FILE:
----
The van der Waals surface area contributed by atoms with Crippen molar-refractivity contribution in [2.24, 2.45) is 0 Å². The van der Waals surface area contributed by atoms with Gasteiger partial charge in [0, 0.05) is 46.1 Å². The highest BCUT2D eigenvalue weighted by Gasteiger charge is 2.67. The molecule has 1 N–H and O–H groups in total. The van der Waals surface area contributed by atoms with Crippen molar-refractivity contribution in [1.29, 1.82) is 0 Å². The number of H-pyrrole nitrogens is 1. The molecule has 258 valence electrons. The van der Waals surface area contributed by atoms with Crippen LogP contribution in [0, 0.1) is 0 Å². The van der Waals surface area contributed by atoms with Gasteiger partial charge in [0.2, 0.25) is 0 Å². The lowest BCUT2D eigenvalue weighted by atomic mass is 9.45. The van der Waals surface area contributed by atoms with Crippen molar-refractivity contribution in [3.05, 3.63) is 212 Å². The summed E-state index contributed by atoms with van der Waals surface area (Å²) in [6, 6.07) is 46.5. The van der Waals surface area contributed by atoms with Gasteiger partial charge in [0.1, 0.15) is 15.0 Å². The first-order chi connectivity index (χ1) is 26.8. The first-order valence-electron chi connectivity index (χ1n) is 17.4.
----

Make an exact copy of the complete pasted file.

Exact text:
The van der Waals surface area contributed by atoms with Crippen molar-refractivity contribution in [2.24, 2.45) is 0 Å². The van der Waals surface area contributed by atoms with Gasteiger partial charge in [0, 0.05) is 46.1 Å². The highest BCUT2D eigenvalue weighted by Gasteiger charge is 2.67. The molecule has 1 N–H and O–H groups in total. The van der Waals surface area contributed by atoms with Crippen molar-refractivity contribution in [1.29, 1.82) is 0 Å². The number of H-pyrrole nitrogens is 1. The molecule has 258 valence electrons. The van der Waals surface area contributed by atoms with Crippen LogP contribution in [0, 0.1) is 0 Å². The van der Waals surface area contributed by atoms with Gasteiger partial charge in [0.2, 0.25) is 0 Å². The lowest BCUT2D eigenvalue weighted by atomic mass is 9.45. The van der Waals surface area contributed by atoms with Crippen molar-refractivity contribution in [3.05, 3.63) is 212 Å². The summed E-state index contributed by atoms with van der Waals surface area (Å²) in [6, 6.07) is 46.5. The van der Waals surface area contributed by atoms with Gasteiger partial charge in [0.1, 0.15) is 15.0 Å². The first-order chi connectivity index (χ1) is 26.8. The first-order valence-electron chi connectivity index (χ1n) is 17.4.